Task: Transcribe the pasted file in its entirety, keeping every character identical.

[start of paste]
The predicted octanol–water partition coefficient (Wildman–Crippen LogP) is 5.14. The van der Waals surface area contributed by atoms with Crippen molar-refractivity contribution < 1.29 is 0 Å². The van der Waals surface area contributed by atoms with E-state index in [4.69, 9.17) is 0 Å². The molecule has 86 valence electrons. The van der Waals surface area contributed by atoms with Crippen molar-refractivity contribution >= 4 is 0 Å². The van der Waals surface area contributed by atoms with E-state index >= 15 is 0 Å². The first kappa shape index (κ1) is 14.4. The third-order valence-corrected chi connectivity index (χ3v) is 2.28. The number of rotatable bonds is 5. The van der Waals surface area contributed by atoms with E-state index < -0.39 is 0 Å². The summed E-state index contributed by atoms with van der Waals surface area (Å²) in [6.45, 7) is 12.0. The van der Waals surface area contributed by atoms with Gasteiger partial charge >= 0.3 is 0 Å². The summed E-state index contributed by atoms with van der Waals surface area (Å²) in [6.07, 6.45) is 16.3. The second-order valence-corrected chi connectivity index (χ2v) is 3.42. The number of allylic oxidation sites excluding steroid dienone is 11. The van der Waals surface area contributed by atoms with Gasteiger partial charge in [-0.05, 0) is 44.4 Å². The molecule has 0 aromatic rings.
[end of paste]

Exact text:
The predicted octanol–water partition coefficient (Wildman–Crippen LogP) is 5.14. The van der Waals surface area contributed by atoms with Crippen molar-refractivity contribution < 1.29 is 0 Å². The van der Waals surface area contributed by atoms with E-state index in [4.69, 9.17) is 0 Å². The molecule has 86 valence electrons. The van der Waals surface area contributed by atoms with Crippen molar-refractivity contribution >= 4 is 0 Å². The van der Waals surface area contributed by atoms with E-state index >= 15 is 0 Å². The first kappa shape index (κ1) is 14.4. The third-order valence-corrected chi connectivity index (χ3v) is 2.28. The number of rotatable bonds is 5. The van der Waals surface area contributed by atoms with E-state index < -0.39 is 0 Å². The summed E-state index contributed by atoms with van der Waals surface area (Å²) in [6.45, 7) is 12.0. The van der Waals surface area contributed by atoms with Gasteiger partial charge >= 0.3 is 0 Å². The summed E-state index contributed by atoms with van der Waals surface area (Å²) in [6.07, 6.45) is 16.3. The second-order valence-corrected chi connectivity index (χ2v) is 3.42. The number of allylic oxidation sites excluding steroid dienone is 11. The van der Waals surface area contributed by atoms with Gasteiger partial charge in [-0.05, 0) is 44.4 Å². The molecule has 0 aromatic rings.